By Roberta Rampton
DAYTONA BEACH, Fla. (Reuters) – Heading into the homestretch of the presidential campaign, Democratic candidate Hillary Clinton is looking to harness some celebrity star power to help get out the vote and energize volunteers in battleground states.
Jennifer Lopez will headline a free concert for Clinton supporters in Miami on Saturday, giving the former secretary of state a chance to connect with the key demographic of millennials she has sometimes struggled to reach – and some visual counter-programming to the latest email controversy to roil her race for the White House.
The Federal Bureau of Investigation said on Friday it is investigating more emails as part of a probe into Clinton’s use of a private email system – a late-breaking surprise that will likely continue to get extensive media play leading up to the Nov. 8 vote
Celebrity-driven events like the concert “can serve as a bit of a distraction” from the controversy, said Eric Kasper, a political scientist at the University of Wisconsin-Eau Claire.
“It is a way to kind of take the edge off things because it tends to be more positive,” Kasper said.
The JLo concert is the first in a series. Next week, Clinton will take the stage with Jay Z in Cleveland, and then with Katy Perry in Philadelphia on Nov. 5.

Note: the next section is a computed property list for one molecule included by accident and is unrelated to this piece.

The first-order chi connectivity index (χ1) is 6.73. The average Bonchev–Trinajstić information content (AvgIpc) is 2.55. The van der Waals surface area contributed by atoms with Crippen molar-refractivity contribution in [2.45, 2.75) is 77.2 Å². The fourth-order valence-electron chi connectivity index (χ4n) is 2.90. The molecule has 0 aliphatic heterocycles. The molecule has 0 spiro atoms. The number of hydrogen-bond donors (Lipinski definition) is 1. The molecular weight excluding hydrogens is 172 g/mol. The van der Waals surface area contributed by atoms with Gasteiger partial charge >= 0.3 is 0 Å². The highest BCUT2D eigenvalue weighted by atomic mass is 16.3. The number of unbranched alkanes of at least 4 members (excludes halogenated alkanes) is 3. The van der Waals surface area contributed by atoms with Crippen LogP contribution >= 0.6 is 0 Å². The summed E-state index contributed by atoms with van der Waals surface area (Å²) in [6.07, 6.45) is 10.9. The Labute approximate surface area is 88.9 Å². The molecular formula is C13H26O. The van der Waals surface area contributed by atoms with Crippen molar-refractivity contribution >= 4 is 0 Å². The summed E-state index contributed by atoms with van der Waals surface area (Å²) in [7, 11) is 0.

A Harvard University poll this week showed that among likely voters aged 18 to 29, Clinton is leading Republican rival Donald Trump, a celebrity in his own right who starred in the reality television show “The Apprentice.”
But turnout is a concern. The exceptionally negative tone of this year’s race for the White House has soured young Americans on politics, Reuters/Ipsos polling shows.
Presidential candidates have long sought to create buzz with help from celebrity pals, said Tevi Troy, who chronicled the strategy in his book “What Jefferson Read, Ike Watched, and Obama Tweeted: 200 Years of Pop Culture in the White House.”
“Campaigns do it to reach out to people who are not necessarily interested in politics but are interested in pop culture,” said Troy, a presidential historian who worked in the George W. Bush White House.
The events are like a larger version of a campaign yard sign, a way to show a “groundswell” of support behind a candidate – and a way to appeal to fans of the musicians, said Kasper, who has studied the intersection between pop culture and politics.
“It can create a kind of psychological connection that we otherwise might not have when a politician endorses a presidential candidate, for instance,” Kasper said.
(Reporting by Roberta Rampton; Editing by Leslie Adler)
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